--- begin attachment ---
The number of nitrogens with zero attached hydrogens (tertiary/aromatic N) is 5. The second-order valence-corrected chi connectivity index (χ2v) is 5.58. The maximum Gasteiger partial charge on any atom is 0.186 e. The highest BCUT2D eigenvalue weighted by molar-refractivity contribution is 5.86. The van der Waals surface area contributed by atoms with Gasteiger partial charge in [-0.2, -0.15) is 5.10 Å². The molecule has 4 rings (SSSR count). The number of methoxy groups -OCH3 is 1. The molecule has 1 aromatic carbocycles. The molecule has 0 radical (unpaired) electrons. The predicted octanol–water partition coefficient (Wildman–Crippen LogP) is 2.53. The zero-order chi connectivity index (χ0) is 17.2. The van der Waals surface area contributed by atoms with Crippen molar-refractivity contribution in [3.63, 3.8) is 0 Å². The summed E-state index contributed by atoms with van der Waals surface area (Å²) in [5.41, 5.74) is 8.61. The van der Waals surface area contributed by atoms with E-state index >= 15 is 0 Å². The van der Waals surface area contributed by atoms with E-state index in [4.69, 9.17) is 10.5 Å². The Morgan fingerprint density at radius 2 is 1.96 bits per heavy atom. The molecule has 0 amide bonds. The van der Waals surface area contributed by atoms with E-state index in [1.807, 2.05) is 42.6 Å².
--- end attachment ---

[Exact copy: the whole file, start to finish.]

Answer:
The number of nitrogens with zero attached hydrogens (tertiary/aromatic N) is 5. The second-order valence-corrected chi connectivity index (χ2v) is 5.58. The maximum Gasteiger partial charge on any atom is 0.186 e. The highest BCUT2D eigenvalue weighted by molar-refractivity contribution is 5.86. The van der Waals surface area contributed by atoms with Gasteiger partial charge in [-0.2, -0.15) is 5.10 Å². The molecule has 4 rings (SSSR count). The number of methoxy groups -OCH3 is 1. The molecule has 1 aromatic carbocycles. The molecule has 0 radical (unpaired) electrons. The predicted octanol–water partition coefficient (Wildman–Crippen LogP) is 2.53. The zero-order chi connectivity index (χ0) is 17.2. The van der Waals surface area contributed by atoms with Crippen molar-refractivity contribution in [3.63, 3.8) is 0 Å². The summed E-state index contributed by atoms with van der Waals surface area (Å²) in [5.41, 5.74) is 8.61. The van der Waals surface area contributed by atoms with E-state index >= 15 is 0 Å². The van der Waals surface area contributed by atoms with E-state index in [4.69, 9.17) is 10.5 Å². The Morgan fingerprint density at radius 2 is 1.96 bits per heavy atom. The molecule has 0 amide bonds. The van der Waals surface area contributed by atoms with E-state index in [1.807, 2.05) is 42.6 Å².